South Lykken Trail winds across the side of Mount San Jacinto in Palm Springs
Great views of Palm Springs, neat rock formations, and an opportunity to see bighorn sheep await on the South Lykken Trail.
The 4.5 miles one-way trail traverses the side of Mount San Jacinto, gaining slightly more than a thousand feet of elevation along the way. Given this, arranging for a shuttle car at the other end of the trail is a good idea.
To reach the trailhead, from South Palm Canyon Drive south of downtown Palm Springs, take West Mesquite Avenue west. The road winds to a parking lot. If you’re not doing a shuttle car, park there. From the lot, walk the road past the Agua Caliente Tahquitz Visitor Center. If you left your vehicle at the lot, stop in the center and pay to use the nearby Tahquitz Canyon Trail, even though you’re not going on it; you’re really just paying for parking.
Look for a trail switchbacking up the mountainside and start up it. This is the southern half of the Carol Lykken Trail, which winds across 9.5 miles of mountainside ridges overlooking Palm Springs.
Rock outcroppings abound on the steep mountainside all along the trail. The mountain – as well the other peaks in the Santa Rosa and San Jacinto Mountains National Monument – began to form about 150 million years ago during the Jurassic when the North American tectonic plate began to ride over the Pacific plate. The buried plate, under great pressure and heat, turned to molten magma that slowly rose, mixing with and morphing the sedimentary layers above. This created the mahogany-colored rock seen today in the mountainsides from Palm Springs to Palm Desert.
About 50 million years ago, under continued tectonic pressure, the land crumpled and pushed up the mountains we see today from the Santa Ana Mountains near Riverside to the tip of Baja California a thousand miles away. Erosion has stripped away some of the sediment covering the rocks, exposing them. Many are bent at odd angles or form odd, interesting shapes.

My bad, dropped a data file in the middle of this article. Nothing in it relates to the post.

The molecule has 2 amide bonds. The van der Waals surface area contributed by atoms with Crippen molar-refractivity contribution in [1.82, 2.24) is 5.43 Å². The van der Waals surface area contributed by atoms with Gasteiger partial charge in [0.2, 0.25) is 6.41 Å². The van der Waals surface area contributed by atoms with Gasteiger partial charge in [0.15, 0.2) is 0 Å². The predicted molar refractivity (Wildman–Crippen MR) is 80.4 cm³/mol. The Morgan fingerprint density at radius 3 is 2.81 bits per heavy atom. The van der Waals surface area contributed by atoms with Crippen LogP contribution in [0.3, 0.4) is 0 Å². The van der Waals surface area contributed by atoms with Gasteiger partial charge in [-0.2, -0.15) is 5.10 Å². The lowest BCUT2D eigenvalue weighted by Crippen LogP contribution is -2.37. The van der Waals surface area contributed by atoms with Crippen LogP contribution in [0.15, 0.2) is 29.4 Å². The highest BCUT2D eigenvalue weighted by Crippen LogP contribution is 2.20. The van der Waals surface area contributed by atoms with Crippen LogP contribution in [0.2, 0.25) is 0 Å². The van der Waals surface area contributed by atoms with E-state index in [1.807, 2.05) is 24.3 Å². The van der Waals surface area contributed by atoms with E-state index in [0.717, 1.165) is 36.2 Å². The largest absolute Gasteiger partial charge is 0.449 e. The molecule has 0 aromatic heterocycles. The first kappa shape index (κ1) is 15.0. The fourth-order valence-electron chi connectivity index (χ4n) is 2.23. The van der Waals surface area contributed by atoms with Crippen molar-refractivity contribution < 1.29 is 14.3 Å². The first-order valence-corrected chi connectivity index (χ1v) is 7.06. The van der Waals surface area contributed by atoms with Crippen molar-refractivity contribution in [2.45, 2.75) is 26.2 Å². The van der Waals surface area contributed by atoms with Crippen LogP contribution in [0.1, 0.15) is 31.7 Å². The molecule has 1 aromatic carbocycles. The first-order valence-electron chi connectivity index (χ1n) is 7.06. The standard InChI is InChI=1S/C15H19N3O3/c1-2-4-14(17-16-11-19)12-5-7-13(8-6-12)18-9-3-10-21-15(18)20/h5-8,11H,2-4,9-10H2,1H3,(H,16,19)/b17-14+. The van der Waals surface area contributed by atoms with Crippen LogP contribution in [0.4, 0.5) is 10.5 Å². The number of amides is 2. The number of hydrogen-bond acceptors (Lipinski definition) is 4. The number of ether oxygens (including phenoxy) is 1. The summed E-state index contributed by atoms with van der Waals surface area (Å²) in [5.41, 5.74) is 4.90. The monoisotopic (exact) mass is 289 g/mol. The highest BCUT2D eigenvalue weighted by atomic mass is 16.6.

In addition to the cool rocks, the trail offers an impressive view of Palm Springs on the valley floor below. During spring and summer, the city’s lush greenery can be quite a contrast to the trail’s barrenness and the stark Little San Bernardino Mountains across the valley floor.
Upon cresting the ridgeline, a nice view of Tahquitz Canyon sits below to the west. You should be able to see the oasis and Tahquitz Falls.
The trail continues gaining elevation as heading south. Eventually it reaches 1536 feet, a full 101 stories above Palm Springs.
This is peninsular bighorn sheep country. While they aren’t always present, keep an eye out for them standing on the mountainside above you.
About 950 bighorn sheep live in the mountains surrounding the Coachella Valley. They blend in quite well with the tawny landscape, but their size gives them away when they move. Adult rams can weigh between 150-200 pounds – as much as a full-grown man – and ewes usually are 100-125 pounds. The adult ram’s horns sometimes reach 30 inches each in length and at the base are 15 inches in circumference.
Bighorn often can be seen feeding on acacia, encelia, krameria and sweetbush, but they will adapt their diet to what’s available. Indeed, father south in the Coachella Valley, some bighorn have migrated onto golf courses where they browse on the greens and drink from water hazards.
While the trail and mountainside appears barren compared to the valley below, it can be verdant during March and April after snow melts and rainfalls. There’s plenty of creosote and cactus from barrel to prickly pear. During spring, you’ll likely see blooming yellow brittlebush and flowering cacti.
After reaching its zenith, the trail gradually descends toward then switchbacks into a draw. Next the trail rises up and down the mountainside, but on balance you’re gradually losing elevation.
One nice picnic and picture spot is the Simonetta Kennett viewpoint. It sits at around 1125 feet elevation.
From there, the trail drops steadily. It ends at South Palm Canyon Drive south of Murray Canyon Drive.
There’s absolutely no shade on the trail, so be sure to don sunscreen, sunglasses and sunhat as well as bring plenty of water. You’ll want to wear quality hooking boots given the rocky surface, and a trekking pole is highly recommended.
Dogs are prohibited on the trail, and tickets with fines are handed out to those who bring them.
- Bighorn sheep: Rob Bignell